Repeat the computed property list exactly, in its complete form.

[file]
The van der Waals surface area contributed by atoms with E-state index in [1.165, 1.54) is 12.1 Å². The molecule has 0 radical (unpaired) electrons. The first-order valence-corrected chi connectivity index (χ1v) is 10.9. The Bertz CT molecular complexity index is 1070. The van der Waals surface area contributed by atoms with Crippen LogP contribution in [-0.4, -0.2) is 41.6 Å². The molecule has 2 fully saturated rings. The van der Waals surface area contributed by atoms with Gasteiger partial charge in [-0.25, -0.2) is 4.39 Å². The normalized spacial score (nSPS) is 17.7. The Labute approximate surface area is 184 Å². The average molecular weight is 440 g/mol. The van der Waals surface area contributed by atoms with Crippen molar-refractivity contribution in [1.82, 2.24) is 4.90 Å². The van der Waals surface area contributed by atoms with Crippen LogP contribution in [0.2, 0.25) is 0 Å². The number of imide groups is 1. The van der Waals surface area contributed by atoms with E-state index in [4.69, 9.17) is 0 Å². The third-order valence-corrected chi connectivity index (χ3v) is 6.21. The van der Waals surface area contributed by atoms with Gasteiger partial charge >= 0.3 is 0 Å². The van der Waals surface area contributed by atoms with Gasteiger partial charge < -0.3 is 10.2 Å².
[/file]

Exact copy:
The van der Waals surface area contributed by atoms with E-state index in [1.165, 1.54) is 12.1 Å². The molecule has 0 radical (unpaired) electrons. The first-order valence-corrected chi connectivity index (χ1v) is 10.9. The Bertz CT molecular complexity index is 1070. The van der Waals surface area contributed by atoms with Crippen LogP contribution in [-0.4, -0.2) is 41.6 Å². The molecule has 2 fully saturated rings. The van der Waals surface area contributed by atoms with Gasteiger partial charge in [-0.25, -0.2) is 4.39 Å². The normalized spacial score (nSPS) is 17.7. The Labute approximate surface area is 184 Å². The average molecular weight is 440 g/mol. The van der Waals surface area contributed by atoms with Crippen molar-refractivity contribution in [1.82, 2.24) is 4.90 Å². The van der Waals surface area contributed by atoms with Crippen LogP contribution in [0.2, 0.25) is 0 Å². The number of imide groups is 1. The van der Waals surface area contributed by atoms with E-state index in [4.69, 9.17) is 0 Å². The third-order valence-corrected chi connectivity index (χ3v) is 6.21. The van der Waals surface area contributed by atoms with Gasteiger partial charge >= 0.3 is 0 Å². The van der Waals surface area contributed by atoms with Gasteiger partial charge < -0.3 is 10.2 Å².